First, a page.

BARCELONA (AP) — Roc, a sex worker and adult film actor, was relieved when he was one of the first Spaniards to receive the monkeypox vaccine. He was aware of several cases of infection between men who have sex with men—the main form of transmission—and thought he might be next.
“I came home and thought, ‘My God, I’m saved,’” the 29-year-old told the Associated Press.
However, the vaccine came too late. Roc, who uses that name at his work, had been infected by a client a few days earlier. He thus joined the list of those infected in the European country with the worst outbreak of simian pox, more widespread in Africa and which recently began to spread in other parts of the world.
He began to have symptoms: pustules, fever, conjunctivitis and fatigue. He was even hospitalized, but has already been discharged.
Health authorities and community groups are scrambling to contain an outbreak that has already killed two young people. It is said that they died of encephalitis, as an inflammation of the brain that can respond to some viruses is called. Most monkeypox infections, however, have mild symptoms.
Spain has 4,577 confirmed cases since the start of the outbreak three months ago. Experts believe that the outbreaks are the product of two parties in Europe in which there was sexual contact.
The only country with more infections than Spain is the United States, a much larger nation, with 7,100 infections.
In total, more than 26,000 cases have been registered in almost 90 countries since May. There are believed to have been 103 deaths in Africa, mostly in Nigeria and the Congo, where there is a variant of the virus deadlier than that in the West.
Health experts say this is not a disease that spreads exclusively through sexual contact, although it has mostly affected gay and bisexual men who have caught it that way. That community accounts for 98% of reported infections outside of Africa.
Anyone who comes into close physical contact with an infected person, their clothing, or their bedding can become infected.
Part of the challenge ahead is to combat the virus without stigmatizing men who have relationships with other men, making sure that the most affected sectors receive adequate information and vaccinations.
Spain has distributed 5,000 doses of the vaccine, which requires two doses to work, and expects another 7,000 from the European Union in the coming days, according to the health ministry.
Different organizations work to ensure that vaccines are distributed among gay, bisexual and transgender women.
In Barcelona, BCN Checkpoint, a group that works to prevent AIDS and HIV in the gay and trans communities, is contacting people at risk and offering them one of the prized vaccines.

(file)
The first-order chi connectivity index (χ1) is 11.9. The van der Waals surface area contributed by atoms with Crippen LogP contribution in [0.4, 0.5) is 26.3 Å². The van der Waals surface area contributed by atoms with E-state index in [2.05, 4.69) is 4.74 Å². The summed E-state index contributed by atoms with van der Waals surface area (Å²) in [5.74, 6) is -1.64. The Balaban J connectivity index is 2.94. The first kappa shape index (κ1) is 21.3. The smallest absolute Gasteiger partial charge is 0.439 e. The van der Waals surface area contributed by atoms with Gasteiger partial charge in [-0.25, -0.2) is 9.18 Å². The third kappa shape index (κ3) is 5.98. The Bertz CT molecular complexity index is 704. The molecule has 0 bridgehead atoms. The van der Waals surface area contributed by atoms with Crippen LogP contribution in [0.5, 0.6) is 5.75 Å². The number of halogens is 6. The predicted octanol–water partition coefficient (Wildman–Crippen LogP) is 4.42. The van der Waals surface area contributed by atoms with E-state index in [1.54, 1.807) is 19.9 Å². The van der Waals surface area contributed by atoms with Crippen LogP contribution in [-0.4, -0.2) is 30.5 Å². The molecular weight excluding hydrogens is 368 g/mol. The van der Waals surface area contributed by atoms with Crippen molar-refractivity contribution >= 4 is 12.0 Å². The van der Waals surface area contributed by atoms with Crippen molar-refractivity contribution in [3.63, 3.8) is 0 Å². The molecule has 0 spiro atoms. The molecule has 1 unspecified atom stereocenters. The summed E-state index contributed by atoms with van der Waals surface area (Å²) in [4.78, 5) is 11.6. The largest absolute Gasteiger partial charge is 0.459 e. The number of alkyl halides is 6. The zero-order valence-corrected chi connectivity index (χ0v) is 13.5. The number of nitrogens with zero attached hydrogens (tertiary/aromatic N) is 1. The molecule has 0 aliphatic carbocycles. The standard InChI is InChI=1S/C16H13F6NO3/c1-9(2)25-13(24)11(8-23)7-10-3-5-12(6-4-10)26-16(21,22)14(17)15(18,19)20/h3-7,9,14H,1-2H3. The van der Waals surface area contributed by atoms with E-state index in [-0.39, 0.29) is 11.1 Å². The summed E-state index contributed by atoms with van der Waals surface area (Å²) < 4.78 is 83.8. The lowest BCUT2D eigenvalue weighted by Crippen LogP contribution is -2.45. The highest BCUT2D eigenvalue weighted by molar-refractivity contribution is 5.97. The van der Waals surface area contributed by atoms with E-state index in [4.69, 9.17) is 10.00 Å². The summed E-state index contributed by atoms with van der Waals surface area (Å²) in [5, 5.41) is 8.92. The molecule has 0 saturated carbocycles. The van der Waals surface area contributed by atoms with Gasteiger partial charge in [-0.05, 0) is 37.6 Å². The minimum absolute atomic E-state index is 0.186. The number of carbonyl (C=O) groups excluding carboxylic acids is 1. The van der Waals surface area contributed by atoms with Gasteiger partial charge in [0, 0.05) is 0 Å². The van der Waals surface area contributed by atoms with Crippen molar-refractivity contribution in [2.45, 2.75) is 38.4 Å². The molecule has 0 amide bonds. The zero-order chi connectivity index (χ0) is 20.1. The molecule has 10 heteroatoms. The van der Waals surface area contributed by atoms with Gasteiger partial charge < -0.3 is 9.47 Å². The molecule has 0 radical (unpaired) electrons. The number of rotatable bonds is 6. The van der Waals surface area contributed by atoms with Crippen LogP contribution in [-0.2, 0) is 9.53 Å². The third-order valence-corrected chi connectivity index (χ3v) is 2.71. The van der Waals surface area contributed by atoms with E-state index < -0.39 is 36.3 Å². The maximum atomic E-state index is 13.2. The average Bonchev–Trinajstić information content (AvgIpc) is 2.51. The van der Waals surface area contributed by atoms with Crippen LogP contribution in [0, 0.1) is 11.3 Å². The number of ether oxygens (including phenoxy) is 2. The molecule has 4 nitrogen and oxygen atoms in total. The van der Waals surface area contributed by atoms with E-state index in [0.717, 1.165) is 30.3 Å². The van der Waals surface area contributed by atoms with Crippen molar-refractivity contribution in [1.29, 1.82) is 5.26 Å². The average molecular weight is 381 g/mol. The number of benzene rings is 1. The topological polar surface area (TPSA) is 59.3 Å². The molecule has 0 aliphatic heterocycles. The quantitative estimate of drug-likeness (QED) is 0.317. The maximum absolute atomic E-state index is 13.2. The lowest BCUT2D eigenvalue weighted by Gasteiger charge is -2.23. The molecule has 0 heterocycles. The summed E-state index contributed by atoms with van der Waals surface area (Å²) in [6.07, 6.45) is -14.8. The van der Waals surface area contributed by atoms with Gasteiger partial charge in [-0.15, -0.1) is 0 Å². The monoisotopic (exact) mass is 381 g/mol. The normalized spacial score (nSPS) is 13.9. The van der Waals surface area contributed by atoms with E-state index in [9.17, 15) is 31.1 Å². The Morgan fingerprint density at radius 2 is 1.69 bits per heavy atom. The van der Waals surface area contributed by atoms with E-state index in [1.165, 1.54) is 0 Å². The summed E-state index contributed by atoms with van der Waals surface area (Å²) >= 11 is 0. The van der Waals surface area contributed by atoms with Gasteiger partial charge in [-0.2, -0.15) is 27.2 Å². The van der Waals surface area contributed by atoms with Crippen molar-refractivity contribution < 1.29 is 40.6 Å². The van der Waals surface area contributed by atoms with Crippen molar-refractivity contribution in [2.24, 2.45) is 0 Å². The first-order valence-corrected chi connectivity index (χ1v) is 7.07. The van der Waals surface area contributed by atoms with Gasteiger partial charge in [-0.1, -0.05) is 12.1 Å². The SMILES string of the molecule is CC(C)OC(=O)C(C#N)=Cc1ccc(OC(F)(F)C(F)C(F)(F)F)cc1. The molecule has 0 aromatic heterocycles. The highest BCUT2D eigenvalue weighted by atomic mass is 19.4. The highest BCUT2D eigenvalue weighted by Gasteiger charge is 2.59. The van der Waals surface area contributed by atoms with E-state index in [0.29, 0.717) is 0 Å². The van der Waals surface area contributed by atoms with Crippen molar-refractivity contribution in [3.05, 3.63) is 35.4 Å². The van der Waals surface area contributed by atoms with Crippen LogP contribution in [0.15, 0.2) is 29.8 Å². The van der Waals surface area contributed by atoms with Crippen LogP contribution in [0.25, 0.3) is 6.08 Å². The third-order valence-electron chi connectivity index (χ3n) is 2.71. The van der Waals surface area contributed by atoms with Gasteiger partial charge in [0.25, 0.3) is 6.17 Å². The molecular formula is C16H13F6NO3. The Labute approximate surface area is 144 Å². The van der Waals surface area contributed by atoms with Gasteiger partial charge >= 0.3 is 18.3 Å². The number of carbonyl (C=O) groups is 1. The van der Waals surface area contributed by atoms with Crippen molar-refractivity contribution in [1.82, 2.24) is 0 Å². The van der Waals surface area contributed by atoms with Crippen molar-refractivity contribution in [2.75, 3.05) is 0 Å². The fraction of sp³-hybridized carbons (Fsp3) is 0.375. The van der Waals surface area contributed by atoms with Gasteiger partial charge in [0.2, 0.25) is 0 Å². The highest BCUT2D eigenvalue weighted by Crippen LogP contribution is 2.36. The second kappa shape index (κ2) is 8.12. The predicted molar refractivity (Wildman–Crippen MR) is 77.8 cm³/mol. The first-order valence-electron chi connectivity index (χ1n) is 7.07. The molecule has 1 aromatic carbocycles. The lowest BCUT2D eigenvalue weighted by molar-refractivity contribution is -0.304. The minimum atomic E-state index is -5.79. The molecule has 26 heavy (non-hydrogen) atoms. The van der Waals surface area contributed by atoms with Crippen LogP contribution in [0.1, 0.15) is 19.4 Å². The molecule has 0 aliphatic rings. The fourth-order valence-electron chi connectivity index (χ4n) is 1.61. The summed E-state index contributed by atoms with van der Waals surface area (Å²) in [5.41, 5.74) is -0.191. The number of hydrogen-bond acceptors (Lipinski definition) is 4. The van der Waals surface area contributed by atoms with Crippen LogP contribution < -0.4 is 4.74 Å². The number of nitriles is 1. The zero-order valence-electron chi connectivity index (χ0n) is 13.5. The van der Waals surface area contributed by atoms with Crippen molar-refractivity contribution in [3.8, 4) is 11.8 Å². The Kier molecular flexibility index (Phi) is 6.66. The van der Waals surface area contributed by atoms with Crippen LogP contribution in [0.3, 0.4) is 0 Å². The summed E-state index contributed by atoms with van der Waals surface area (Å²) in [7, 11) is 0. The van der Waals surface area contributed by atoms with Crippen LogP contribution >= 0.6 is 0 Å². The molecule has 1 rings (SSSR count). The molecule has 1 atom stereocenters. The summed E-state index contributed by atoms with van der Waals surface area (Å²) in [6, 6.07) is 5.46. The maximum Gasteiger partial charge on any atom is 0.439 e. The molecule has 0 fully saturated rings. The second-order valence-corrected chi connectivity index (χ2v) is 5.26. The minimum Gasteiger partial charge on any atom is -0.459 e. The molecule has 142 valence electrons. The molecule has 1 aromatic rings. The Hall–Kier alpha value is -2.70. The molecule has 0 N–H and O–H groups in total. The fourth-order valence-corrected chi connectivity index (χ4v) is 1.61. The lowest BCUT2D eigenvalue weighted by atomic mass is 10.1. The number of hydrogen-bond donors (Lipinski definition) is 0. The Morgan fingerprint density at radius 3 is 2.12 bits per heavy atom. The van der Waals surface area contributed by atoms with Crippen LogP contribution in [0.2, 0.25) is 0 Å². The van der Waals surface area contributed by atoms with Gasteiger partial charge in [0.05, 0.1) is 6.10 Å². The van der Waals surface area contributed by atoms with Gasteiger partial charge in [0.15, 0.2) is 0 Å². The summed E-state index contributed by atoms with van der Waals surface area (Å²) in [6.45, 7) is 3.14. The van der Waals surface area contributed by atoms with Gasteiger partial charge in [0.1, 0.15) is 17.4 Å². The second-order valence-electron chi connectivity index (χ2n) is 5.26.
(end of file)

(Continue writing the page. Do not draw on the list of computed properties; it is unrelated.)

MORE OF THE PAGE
Pep Coll, medical director of BCN Checkpoint, said that priority is given to people who are at risk of contracting HIV and are receiving preventive treatment, men who have relationships with many people and those who participate in “chemsex” encounters (which combine relationships and drug use), as well as in people with weak or absent immune responses.
There are a lot more people who fit into those categories.
“If we talk about people who are taking PrEP (against HIV), plus people with HIV, we are talking about more than 15,000 people” in Barcelona alone, said Coll.
The shortage of vaccines increases the importance of preventive health policies, according to experts.
As with the coronavirus pandemic, contact tracing to identify people who might be infected is vital. But unlike COVID-19, which is spread to anyone through the air, the fact that monkeypox is spread through sexual contact makes many people reluctant to share information.
“We are having a crescendo trickle of cases and we may have another deceased. Why? Because case contact tracing is very complicated and because of the sensitivity profiles of those affected, who sometimes find it difficult to say who their sexual partner has been,” said Amós García, epidemiologist and president of the Spanish Association of Vaccinology .
Spain says that most of its infections involve men who have had sex with other men and that only 5% are women. But García said that this can change and encompass the entire population, regardless of gender or sexual orientation, if they are not aware that having relationships with several people increases the risks.
“It’s the same thing that happened with AIDS and HIV. There comes a time when the greatest number of those affected are men who have relationships with men, and that may be a bit of the path to follow for this pathology if we are not aware of conveying the rigorous message to the citizenry, “said García.
In the face of vaccine shortages and problems with screening, more emphasis is being placed on prevention.
From the beginning, the government relied on community groups.
Sebastián Meyer, president of the STOP SIDA group, which assists the LGBTQ community in Barcelona, said it was logical that his organization and others like it were chosen to spread the message about prevention.
While the media has been bombarded with information, Meyer says there is still a lot to be done. Doctors recommend those infected to isolate themselves until they are fully recovered, which can take up to three weeks. And Meyer argued that people are tired of taking care of themselves after the COVID-19 pandemic
“When people read that you have to isolate yourself, they close the page and forget what they have read,” Meyer said. “We come from COVID and again you have to stay isolated for three or four weeks. People hate that and stick their heads in the sand.”
Meyer said her organization is looking for ways to improve its message.
He expressed that the answer is not to wait for the vaccine, but to “be more careful. That is much better than the vaccine.”